MARIN COUNTY (CBSLA.com) — Robin Williams, a brilliant actor who could channel his energy into comic characters like "Mrs. Doubtfire" or harness it into richly nuanced work like his Oscar-winning turn in "Good Will Hunting," died Monday in an apparent suicide. He was 63.
Williams was pronounced dead at his home in unincorporated Tiburon. The Marin County sheriff's office said the preliminary investigation shows the cause of death to be a suicide due to asphyxia.
At this time, an investigation into the cause, manner and circumstances of Williams' death is underway, according to officials.
Authorities said that preliminary information shows that Williams was last seen at his home around 10 p.m. Sunday.
Though officials said that they suspect the death to be suicide due to asphyxia, a full investigation must be completed before a final cause of death is determined.
Mike Walters, news director at TMZ, told KNX 1070's Jim Thornton and Diane Thompson that while Williams made people around the world laugh, he had suffered for years from periodic bouts of substance abuse and depression.
TMZ's Mike Walters
According to Walters, Williams had checked into the Hazelton rehab facility in Minnesota sometime before July 1 and appeared "gaunt and a little tired" in photographs taken of him at a local Dairy Queen.
"When we did that story, his representatives were very adamant that he had not fallen off the wagon," said Walters. "They had told us...he had just known that he need to be recommitted to his sobriety."
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"This morning, I lost my husband and my best friend, while the world lost one of its most beloved artists and beautiful human beings," said Susan Schneider, Williams' wife. "I am utterly heartbroken. On behalf of Robin's family, we are asking for privacy during our time of profound grief. As he is remembered, it is our hope the focus will not be on Robin's death, but on the countless moments of joy and laughter he gave to millions."
Like so many funnymen, he had serious ambitions, winning his Oscar for his portrayal of an empathetic therapist in "Good Will Hunting." He also played for tears in "Awakenings," ''Dead Poets Society" and "What Dreams May Come," something that led New York Times critic Stephen Holden to once say he dreaded seeing the actor's "Humpty Dumpty grin and crinkly moist eyes."
President Barack Obama and his family offered their condolences to the Williams family and close friends of the late actor.
"Robin Williams was an airman, a doctor, a genie, a nanny, a president, a professor, a bangarang Peter Pan and everything in between," President Obama said in a written statement. "He was one of a kind. He arrived in our lives as an alien, but ended up touching every element of the human spirit. He made us laugh, he made us cry. He gave us immeasurable talent freely and generously to those who needed it most."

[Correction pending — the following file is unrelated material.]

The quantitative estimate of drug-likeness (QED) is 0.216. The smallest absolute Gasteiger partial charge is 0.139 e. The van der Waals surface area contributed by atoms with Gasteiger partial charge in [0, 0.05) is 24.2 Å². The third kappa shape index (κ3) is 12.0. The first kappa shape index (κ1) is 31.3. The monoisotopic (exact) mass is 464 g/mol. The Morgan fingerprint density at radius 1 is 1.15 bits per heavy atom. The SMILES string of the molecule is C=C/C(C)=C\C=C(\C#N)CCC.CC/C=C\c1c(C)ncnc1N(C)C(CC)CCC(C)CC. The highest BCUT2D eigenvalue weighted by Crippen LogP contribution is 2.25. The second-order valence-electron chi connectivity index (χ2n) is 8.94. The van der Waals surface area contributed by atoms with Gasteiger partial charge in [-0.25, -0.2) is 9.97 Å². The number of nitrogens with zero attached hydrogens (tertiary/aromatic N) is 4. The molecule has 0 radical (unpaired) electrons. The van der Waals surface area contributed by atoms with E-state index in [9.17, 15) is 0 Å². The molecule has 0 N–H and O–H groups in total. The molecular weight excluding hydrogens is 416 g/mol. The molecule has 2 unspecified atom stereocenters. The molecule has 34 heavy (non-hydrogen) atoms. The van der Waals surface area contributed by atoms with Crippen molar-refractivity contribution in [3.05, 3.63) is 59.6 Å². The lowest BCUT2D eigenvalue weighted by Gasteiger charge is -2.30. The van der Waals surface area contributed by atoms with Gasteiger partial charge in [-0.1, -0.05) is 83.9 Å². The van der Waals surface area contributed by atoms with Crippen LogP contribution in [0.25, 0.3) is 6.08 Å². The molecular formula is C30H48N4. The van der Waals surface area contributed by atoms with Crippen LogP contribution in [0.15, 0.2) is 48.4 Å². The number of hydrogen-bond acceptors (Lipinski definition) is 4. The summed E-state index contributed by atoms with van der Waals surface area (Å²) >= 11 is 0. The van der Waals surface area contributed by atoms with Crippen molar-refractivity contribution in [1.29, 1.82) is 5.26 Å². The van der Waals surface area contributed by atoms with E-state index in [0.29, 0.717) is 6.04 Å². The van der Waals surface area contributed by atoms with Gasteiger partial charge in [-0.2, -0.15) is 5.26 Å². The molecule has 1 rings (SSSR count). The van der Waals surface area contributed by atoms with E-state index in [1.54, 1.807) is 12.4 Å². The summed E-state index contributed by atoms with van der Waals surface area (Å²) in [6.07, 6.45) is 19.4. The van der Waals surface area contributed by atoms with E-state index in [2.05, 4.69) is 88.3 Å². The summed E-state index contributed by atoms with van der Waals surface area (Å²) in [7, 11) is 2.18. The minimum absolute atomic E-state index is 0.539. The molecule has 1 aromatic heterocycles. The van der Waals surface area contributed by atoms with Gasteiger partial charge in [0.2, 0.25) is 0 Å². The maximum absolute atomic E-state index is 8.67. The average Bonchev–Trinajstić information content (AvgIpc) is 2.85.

Williams also won three Golden Globes, for "Good Morning, Vietnam," ''Mrs. Doubtfire" and "The Fisher King."
"I am completely and totally devastated, what more can be said?" actress and "Mork & Mindy" co-star Pam Dawber said.
"Robin Williams passed away this morning," said Mara Buxbaum, press representative for Williams. "He has been battling severe depression of late. This is a tragic and sudden loss. The family respectfully asks for their privacy as they grieve during this very difficult time."
In remembrance of Williams, flowers will be placed on his Hollywood Walk of Fame star Tuesday morning.
Williams also made a short-lived return to TV last fall in CBS' "The Crazy Ones," a sitcom about a father-daughter ad agency team that co-starred Sarah Michelle Gellar. It was canceled after one season.
"Our world has lost a comic genius, a gifted actor and a beautiful man," CBS network executives said in a statement. "We will remember Robin Williams as one of the unique talents of his time who was loved by many, but also a kind, caring soul who treated his colleagues and co-workers with great affection and respect. Our heartfelt thoughts and sympathies go out to his family, loved ones and friends."
In addition to his wife, Williams is survived by his three children: daughter Zelda, 25; and sons Zachary, 31, and Cody, 22. Zelda took to Twitter late Monday to pay tribute to her father by posting a quote from Antoine De Saint-Exupery's "The Little Prince."
"I love you," she wrote. "I miss you. I'll try to keep looking up."
(TM and © Copyright 2014 CBS Local Media, a division of CBS Radio Inc. and its relevant subsidiaries. CBS RADIO and EYE Logo TM and Copyright 2013 CBS Broadcasting Inc. Used under license. All Rights Reserved. This material may not be published, broadcast, rewritten, or redistributed. The Associated Press contributed to this report.)
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